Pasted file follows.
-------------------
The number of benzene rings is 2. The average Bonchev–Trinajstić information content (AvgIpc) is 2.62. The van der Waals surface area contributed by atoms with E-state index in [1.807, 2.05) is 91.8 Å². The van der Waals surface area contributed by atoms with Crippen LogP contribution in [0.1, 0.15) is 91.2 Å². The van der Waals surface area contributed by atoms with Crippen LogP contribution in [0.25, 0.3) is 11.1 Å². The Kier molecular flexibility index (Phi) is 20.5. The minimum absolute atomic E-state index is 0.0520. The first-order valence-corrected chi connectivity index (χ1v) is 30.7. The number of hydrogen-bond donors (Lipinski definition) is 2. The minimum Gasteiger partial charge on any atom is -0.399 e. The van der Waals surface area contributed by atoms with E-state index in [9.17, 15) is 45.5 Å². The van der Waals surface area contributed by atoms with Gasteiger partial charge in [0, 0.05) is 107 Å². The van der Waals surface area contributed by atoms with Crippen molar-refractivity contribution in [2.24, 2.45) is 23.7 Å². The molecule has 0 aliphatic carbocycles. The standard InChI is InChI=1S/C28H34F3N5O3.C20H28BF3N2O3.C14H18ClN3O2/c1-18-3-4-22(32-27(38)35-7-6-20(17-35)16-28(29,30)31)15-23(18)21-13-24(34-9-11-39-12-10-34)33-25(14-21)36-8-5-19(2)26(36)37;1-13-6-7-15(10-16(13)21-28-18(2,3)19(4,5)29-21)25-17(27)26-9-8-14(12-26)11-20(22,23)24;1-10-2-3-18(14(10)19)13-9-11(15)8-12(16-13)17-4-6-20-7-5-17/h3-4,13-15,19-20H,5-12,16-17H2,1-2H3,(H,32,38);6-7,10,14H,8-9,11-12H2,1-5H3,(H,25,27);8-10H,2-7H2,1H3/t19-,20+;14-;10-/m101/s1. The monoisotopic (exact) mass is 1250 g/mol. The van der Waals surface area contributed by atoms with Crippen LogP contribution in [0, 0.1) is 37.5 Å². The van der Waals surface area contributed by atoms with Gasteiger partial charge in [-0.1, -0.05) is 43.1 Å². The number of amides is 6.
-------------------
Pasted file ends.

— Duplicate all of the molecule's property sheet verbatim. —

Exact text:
The number of benzene rings is 2. The average Bonchev–Trinajstić information content (AvgIpc) is 2.62. The van der Waals surface area contributed by atoms with E-state index in [1.807, 2.05) is 91.8 Å². The van der Waals surface area contributed by atoms with Crippen LogP contribution in [0.1, 0.15) is 91.2 Å². The van der Waals surface area contributed by atoms with Crippen LogP contribution in [0.25, 0.3) is 11.1 Å². The Kier molecular flexibility index (Phi) is 20.5. The minimum absolute atomic E-state index is 0.0520. The first-order valence-corrected chi connectivity index (χ1v) is 30.7. The number of hydrogen-bond donors (Lipinski definition) is 2. The minimum Gasteiger partial charge on any atom is -0.399 e. The van der Waals surface area contributed by atoms with E-state index in [9.17, 15) is 45.5 Å². The van der Waals surface area contributed by atoms with Gasteiger partial charge in [0, 0.05) is 107 Å². The van der Waals surface area contributed by atoms with Crippen molar-refractivity contribution in [2.24, 2.45) is 23.7 Å². The molecule has 0 aliphatic carbocycles. The standard InChI is InChI=1S/C28H34F3N5O3.C20H28BF3N2O3.C14H18ClN3O2/c1-18-3-4-22(32-27(38)35-7-6-20(17-35)16-28(29,30)31)15-23(18)21-13-24(34-9-11-39-12-10-34)33-25(14-21)36-8-5-19(2)26(36)37;1-13-6-7-15(10-16(13)21-28-18(2,3)19(4,5)29-21)25-17(27)26-9-8-14(12-26)11-20(22,23)24;1-10-2-3-18(14(10)19)13-9-11(15)8-12(16-13)17-4-6-20-7-5-17/h3-4,13-15,19-20H,5-12,16-17H2,1-2H3,(H,32,38);6-7,10,14H,8-9,11-12H2,1-5H3,(H,25,27);8-10H,2-7H2,1H3/t19-,20+;14-;10-/m101/s1. The monoisotopic (exact) mass is 1250 g/mol. The van der Waals surface area contributed by atoms with Crippen LogP contribution in [0, 0.1) is 37.5 Å². The van der Waals surface area contributed by atoms with Gasteiger partial charge in [-0.1, -0.05) is 43.1 Å². The number of amides is 6.